insistently, despite the fact that after two years of increasingly militant
protests in the US, it is still impossible to come up with a single example
of someone physically injured by a protester. I would say that what really
disturbs the powers-that-be is that they do not know how to deal with an
overtly revolutionary movement that refuses to fall into familiar patterns
of armed resistance.

Here there is often a very conscious effort to destroy existing paradigms.
Where once it seemed that the only alternatives to marching along with
signs were either Gandhian non-violent civil disobedience or outright
insurrection, groups like the Direct Action Network, Reclaim the Streets,
Black Blocs or Ya Basta! have all, in their own ways, been trying to map
out a completely new territory in between. They’re attempting to invent
what many call a "new language" of protest combining elements of what might
otherwise be considered street theater, festival and what can only be
called nonviolent warfare (nonviolent in the sense adopted by, say, Black
Bloc anarchists, of eschewing any direct physical harm to human beings). Ya
Basta! for example is famous for its tuti bianci or white overalls:
elaborate forms of padding, ranging from foam armor to inner tubes to
rubber-ducky flotation devices, helmets and their signature chemical-proof
white jumpsuits. As this nonviolent army pushes its way through police
barricades while protecting each other against injury or arrest, the
ridiculous gear seems to reduce human beings to cartoon
characters—misshapen, ungainly but almost impossible to damage. (The effect
is only increased when lines of costumed figures attack police with
balloons and water pistols or feather dusters.) Even the most militant—say,
eco-saboteurs like the Earth Liberation Front—scrupulously avoid anything
that would cause harm to human beings (or for that matter, animals). It's
this scrambling of conventional categories that so throws off the forces of
order and makes them desperate to bring things back to familiar territory
(simple violence): even to the point, as in Genoa, of encouraging fascist
hooligans to run riot as an excuse to use overwhelming force.

Actually, the Zapatistas, who inspired so much of the movement, could
themselves be considered a precedent here as well. They are about the least
violent "army" one can imagine (it is something of an open secret that, for
the last five years at least, they have not even been carrying real guns).
These new tactics are perfectly in accord with the general anarchistic
inspiration of the movement, which is less about seizing state power than
about exposing, delegitimizing and dismantling mechanisms of rule while
winning ever-larger spaces of autonomy from it. The critical thing, though,
is that all this is only possible in a general atmosphere of peace. In
fact, it seems to me that these are the ultimate stakes of struggle at the
moment: a moment that may well determine the overall direction of the 21st

It is hard to remember now that (as Eric Hobsbawm reminds us) during the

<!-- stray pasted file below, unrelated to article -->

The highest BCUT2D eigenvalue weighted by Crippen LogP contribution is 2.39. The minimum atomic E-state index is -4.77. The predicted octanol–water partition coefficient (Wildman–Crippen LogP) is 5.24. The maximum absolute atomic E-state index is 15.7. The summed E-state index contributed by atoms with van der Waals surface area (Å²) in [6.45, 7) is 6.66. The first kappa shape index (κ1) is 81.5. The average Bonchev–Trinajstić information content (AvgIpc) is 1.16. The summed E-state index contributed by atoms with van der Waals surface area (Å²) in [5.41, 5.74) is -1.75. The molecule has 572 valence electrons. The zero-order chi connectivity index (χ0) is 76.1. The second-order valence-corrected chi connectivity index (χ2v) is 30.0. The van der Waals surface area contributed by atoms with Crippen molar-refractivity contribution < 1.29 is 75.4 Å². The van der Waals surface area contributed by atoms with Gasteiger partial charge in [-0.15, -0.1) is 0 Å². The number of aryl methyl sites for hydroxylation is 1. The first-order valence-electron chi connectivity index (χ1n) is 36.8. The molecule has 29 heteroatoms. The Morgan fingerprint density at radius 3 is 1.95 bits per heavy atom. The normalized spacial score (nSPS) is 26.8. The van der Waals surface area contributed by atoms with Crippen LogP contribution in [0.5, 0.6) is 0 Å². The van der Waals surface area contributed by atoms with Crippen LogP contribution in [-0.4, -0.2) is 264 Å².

late-19th century, anarchism was the core of the revolutionary left —this
was a time when most Marxist parties were rapidly becoming reformist social
democrats. This stituation only really changed with World War I, and of
course the Russian revolution. It was the success of the latter, we are
usually told, that led to the decline of anarchism and catapulted Communism
everywhere to the fore. But it seems to me one could look at this another
way. In the late-19th century people honestly believed that war had been
made obsolete between industrialized powers; colonial adventures were a
constant, but a war between France and England on French or English soil
seemed as unthinkable as it would today. By 1900, even the use of passports
was considered an antiquated barbarism.

The 20th century (which appears to have begun in 1914 and ended sometime
around 1989 or '91) was by contrast the most violent in human history. It
was a century almost entirely preoccupied with either waging world wars or
preparing for them. Hardly surprising, then, as the ultimate measure of
political effectiveness became the ability to create and maintain huge
mechanized killing machines, that anarchism quickly came to seem
irrelevant. This is, after all, the one thing that anarchists can never, by
definition, be very good at. Neither is it surprising that Marxism (whose
parties were already organized on a command structure, and for whom the
organization of huge mechanized killing machines often proved the only
thing they were particularly good at) seemed eminently practical and
realistic in comparison. And could it really be a coincidence that the
moment the cold war ended and war between industrialized powers once again
seemed unimaginable, anarchism popped right back to where it had been at
the end of the 19th century, as an international movement at the very
center of the revolutionary left?

If so, it becomes more clear what the ultimate stakes of the current
"anti-terrorist" mobilization are. In the short run, things look very